AEFH is a band of released, mental patients playing a form of lo-fi music and making video called Infodada.
Originally formed in 1998 when Robert Dugness and polycarp kusch, with only a bass, began constructing electronic tone generators from various TTL NAND gate chips that were laying around the house. The result was the ĎJudyís in Babyloní album, of which only 3 songs still exist today: Judyís in Babylon, Debris and Simplest Process. A long break occurred as various mental issues and life problems came and went. Then restarting things in 2007 and adding Roy Boggs in 2009 and Elfrida Morales in 2010 rounded things out for the current line up you hear today.
Infodada is a state of mental, physical, social and economic evolution. It arises when the human mind is exposed for indeterminable lengths of time to mutually contradictory ideas. The state Indodada results in a disjointed separation of man from man and man from the world around him causing violence (both inwardly and outwardly directed) and disjoint and ambiguous decisions, actions and reactions. Those with severe mental illness see this state very easily, while those without continue about their lives oblivious to its all encompassing forces.
When this state is recognized, the music it generates accurately reflects all its facets: the tone is dissonant, the timing juts in and out of place, the tempo fixed. Infodada music IS the new lo-fi music of the 21st century.
Chinchilla, mink and other fur prized animals canít be slaughtered in the conventional manner of food animals. It would ruin the pelts. So instead, a metal bar is inserted into the animalsí anuses and theyíre electrocuted without any damage to the fur of the creature. This barbaric technique is where the name came from. When itís time to harvest the fur of 1000ís of chinchillas, itís Anal Electric Fur Harvest time.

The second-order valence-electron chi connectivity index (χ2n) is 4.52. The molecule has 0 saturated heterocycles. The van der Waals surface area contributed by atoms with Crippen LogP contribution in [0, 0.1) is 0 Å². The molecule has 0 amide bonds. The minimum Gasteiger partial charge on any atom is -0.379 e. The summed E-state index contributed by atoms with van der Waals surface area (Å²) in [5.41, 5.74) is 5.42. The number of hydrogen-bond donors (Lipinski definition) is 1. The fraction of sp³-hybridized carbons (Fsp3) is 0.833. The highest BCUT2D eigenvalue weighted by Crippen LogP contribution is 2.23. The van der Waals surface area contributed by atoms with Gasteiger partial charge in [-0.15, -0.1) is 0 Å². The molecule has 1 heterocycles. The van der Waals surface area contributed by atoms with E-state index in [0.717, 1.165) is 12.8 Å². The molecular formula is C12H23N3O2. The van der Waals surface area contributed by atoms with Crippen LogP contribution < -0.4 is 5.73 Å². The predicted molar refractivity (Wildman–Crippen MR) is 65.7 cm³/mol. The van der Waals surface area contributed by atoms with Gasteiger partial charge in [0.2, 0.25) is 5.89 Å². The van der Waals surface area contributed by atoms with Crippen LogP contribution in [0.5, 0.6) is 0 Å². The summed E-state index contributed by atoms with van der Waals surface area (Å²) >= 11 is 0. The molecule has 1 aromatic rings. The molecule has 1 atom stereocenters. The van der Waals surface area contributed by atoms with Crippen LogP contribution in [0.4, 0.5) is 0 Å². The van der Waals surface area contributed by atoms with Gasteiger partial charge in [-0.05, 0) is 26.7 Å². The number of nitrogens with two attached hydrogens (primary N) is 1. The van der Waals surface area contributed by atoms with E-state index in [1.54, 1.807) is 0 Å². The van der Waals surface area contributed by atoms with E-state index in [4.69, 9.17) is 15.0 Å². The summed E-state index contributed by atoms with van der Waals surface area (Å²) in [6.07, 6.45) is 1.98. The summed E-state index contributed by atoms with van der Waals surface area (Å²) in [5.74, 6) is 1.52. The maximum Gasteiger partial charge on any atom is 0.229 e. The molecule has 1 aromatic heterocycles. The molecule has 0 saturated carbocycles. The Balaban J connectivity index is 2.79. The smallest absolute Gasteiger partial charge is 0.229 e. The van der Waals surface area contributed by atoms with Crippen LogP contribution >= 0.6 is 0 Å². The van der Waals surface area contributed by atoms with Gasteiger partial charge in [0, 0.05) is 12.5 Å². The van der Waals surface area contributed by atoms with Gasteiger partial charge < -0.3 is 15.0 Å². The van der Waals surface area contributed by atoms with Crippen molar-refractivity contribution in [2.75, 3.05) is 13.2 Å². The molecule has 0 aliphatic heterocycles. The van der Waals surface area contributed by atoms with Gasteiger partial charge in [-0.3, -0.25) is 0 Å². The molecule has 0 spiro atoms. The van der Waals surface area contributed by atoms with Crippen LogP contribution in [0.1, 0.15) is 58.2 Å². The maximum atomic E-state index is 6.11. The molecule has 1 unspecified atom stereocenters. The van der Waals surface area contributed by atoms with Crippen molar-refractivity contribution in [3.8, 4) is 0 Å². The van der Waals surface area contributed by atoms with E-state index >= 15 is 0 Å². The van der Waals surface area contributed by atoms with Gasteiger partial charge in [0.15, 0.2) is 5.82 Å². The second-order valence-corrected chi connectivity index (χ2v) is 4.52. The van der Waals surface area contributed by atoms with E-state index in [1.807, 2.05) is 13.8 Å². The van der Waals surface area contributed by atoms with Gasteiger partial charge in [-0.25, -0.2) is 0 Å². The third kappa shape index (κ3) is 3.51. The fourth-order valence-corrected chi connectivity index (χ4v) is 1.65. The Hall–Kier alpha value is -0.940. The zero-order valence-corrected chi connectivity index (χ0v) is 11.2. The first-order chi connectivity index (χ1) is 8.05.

No. AEFH is a studio only band because most of the members are agoraphobic and the we canít really afford a full set of instruments.
a Chinese-made Fender Stratocaster running through a 10 watt Fender SP-10 amp with a 5 inch speaker, a nameless, pawn shop drum kit with pieces of Gretsch hardware, a Casio SK-1 keyboard running through the SP-10 and several self built tone generators (both hardware and software). We still donít have a bass yet, so bass lines are played on the Strat and then pitched down an octave in production
As for the studio, itís a 12í X 8í room cluttered with crap, 4 computers, the various instruments and a Labtec AM-22 microphone. Everything runs through a Yamaha MT4X 4 track cassette recorder we only use as a mixer/pre-amp and into a Krystal Waver 64 track digital recorder for tracking. The final mix and mastering are done in FL Studio.
"All the equipment is crap, but itís the songs that are important," says Roy. Most of them sound pretty bad until they get to the final mixing stages and all come together. Nothing we have cost more than $100, but the songs work for what weíre trying to accomplish.
Sonic, nihilistic mayhem; so, itís easier with cheap gear.